DoD is apparently unhelpful here, only saying that 85% of troops exit prior to 20 years. Nords likes to apply that figure to everyone and implies that we’re delusional if we assume that we’re special snowflakes who will be among the 15%. This will vary depending on your personal situation, but the best data I’ve found, relevant to my situation, comes from an Army War College study published in 2010.[4]

The authors show some raw data and state that “As [Army officers] approach 10 years of service, the probability that officers will remain on active duty until retirement eligibility climbs to more than 80 percent.”

That’s a bit dated, but I’ve known a lot of field-grade officers and senior NCOs, and very few have left the Army (voluntarily or not) before serving 20 years. I also know that I’m already selected for O-4, and the typical promotion rate to O-5 is 70% with many non-selects retiring at 20 years anyway. So I’m not buying the 15% figure for my particular situation. If you’re a first-term enlisted Marine, on the other hand, 15% is probably more realistic based on data I’ve seen and comments from senior Marines.

Serve 20 Years

(80% chance)

Leave Service Before 20

(20% chance, in 5 years)

Choose BRS



Choose Legacy High-3



A quick aside on probabilities

We can model the probabilities of events as either independent or not. If events A and B are independent, then the probability of B is entirely unaffected by whether A occurs. The classic example is flipping a coin: the outcome if your next flip is independent from all previous flips. If events are not independent, then we can express a conditional probability in which the probability of B changes based on whether A occurs.

For Army officers and NCOs, strong evaluation reports and chances of promotion are a good example: selection clearly depends on the number of “most qualified” evaluation reports in your file. Nords has alluded to an opinion that one’s chances of serving for 20 years is 15%, independent of the number of years already served.

As explained above, I think these are not independent events. With each year of service, I believe the chances of serving 20 years increase due to a demonstrated aptitude, mindset, comfort with the lifestyle, etc. In my mind, the War College data and anecdotal observations confirm this.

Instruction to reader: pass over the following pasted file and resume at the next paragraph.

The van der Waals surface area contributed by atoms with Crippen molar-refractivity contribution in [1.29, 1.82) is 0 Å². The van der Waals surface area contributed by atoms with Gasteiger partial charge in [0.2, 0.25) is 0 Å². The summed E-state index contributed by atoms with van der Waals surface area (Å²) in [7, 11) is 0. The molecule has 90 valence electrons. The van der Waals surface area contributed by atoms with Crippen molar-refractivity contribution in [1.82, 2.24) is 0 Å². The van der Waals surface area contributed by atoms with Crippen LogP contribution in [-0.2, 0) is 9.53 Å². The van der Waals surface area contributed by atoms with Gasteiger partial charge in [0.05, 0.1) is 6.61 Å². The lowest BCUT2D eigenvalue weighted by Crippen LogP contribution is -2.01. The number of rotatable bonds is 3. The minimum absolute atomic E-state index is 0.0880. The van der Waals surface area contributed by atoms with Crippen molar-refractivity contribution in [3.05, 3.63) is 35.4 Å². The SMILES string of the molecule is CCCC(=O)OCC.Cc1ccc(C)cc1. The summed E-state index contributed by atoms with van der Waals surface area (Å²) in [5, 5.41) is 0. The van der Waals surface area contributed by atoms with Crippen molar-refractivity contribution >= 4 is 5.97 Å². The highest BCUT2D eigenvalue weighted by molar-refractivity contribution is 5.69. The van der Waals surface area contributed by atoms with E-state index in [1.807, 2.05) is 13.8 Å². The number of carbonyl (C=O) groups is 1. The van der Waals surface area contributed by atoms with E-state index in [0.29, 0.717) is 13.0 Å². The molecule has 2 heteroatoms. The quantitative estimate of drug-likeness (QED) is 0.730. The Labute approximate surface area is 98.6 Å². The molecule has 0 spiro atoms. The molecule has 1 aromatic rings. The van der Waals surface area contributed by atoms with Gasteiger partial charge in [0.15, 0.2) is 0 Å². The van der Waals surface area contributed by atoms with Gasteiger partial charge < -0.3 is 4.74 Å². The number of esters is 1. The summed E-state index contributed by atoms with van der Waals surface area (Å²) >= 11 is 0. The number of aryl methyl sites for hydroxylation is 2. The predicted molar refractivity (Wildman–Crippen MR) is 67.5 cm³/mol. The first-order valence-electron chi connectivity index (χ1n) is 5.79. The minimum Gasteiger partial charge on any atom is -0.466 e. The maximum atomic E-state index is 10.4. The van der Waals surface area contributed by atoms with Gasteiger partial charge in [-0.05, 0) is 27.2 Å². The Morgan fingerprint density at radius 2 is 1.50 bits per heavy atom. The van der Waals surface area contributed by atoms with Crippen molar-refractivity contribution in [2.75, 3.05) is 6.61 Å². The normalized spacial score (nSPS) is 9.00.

My Method – Part 3

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Fulfilling career? Or flexibility?

Now it’s time to interpret the matrix and think about the marginal utility of money. I interpret mine as follows: In choosing the legacy option, I have an 80% chance of gaining $400k, and a 20% chance of losing $35k.

In terms of marginal utility, $400k does a lot for me. It could buy our dream home or send all my kids to college. $35k is nice, but I’ve saved more than that in most years of my career, and I’ve seen my portfolio fluctuate nearly that much in a month. If I’m exiting the Army involuntarily at 15 or 16 years, I think that leaving $35k on the table will be the least of my concerns.

Marginal utility is also why I disagree that BRS provides any significant sense of career flexibility. If I become unhappy with my lifestyle and I’m considering a voluntary exit from the Army after 15 years of service, just short of a $2M pension, an extra $35k in my TSP is not going to make that decision any easier.

This, ultimately, is where everyone will differ. I recognize that I’m an edge case as an officer who’s almost too senior to be eligible for BRS, and with substantial personal savings. The analysis will be radically different for that first-term enlisted Marine and might be really difficult for anyone in the middle-ground. Just do the analysis for yourself with my method and the considerations I’ve discussed. And if you come up with the legacy option, don’t feel like you’ve done something wrong. BRS is not for everyone.

[1] https://militarypay.defense.gov/Calculators/BRS/
[3] https://realestateforums.net/uploads/default/original/2X/6/6f507e741488a2f154402274203eaff68330d40f.pdf
[4] https://drive.google.com/open?id=0B4s0Qz-qpOSCTmRhLXhkWFVKaU0

The Military Guide to Financial Independence and Retirement Price: By Doug Nordman: This book provides servicemembers, veterans, and their families with a critical roadmap for becoming financially independent. The Military Guide to Financial Independence and Retirement All Author royalties donated to military charities. Last Updated: 10/10/2018

Related articles:
Would I Have Switched To BRS If Given The Option? Part 1 (From Airmen MilDollar at Military Dollar)
Would I Have Switched To BRS If Given The Option? Part 2
USAA’s Military Retirement Comparison Tool And The Blended Retirement System
Military Spouses: What You Should Know About The New Blended Retirement System
How to Maximize the BRS If You Decide to Opt-In
DoD’s FAQ Page About The Blended Retirement System
Tricky Details Of The Military Blended Retirement System (What DoD Won’t Tell You!)
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32 Other Posts About The Blended Retirement System By Military Bloggers
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“Should I Opt-In To The Military’s Blended Retirement System?”
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Thrift Savings Plan:  Q&A About Opting Into The Blended Retirement System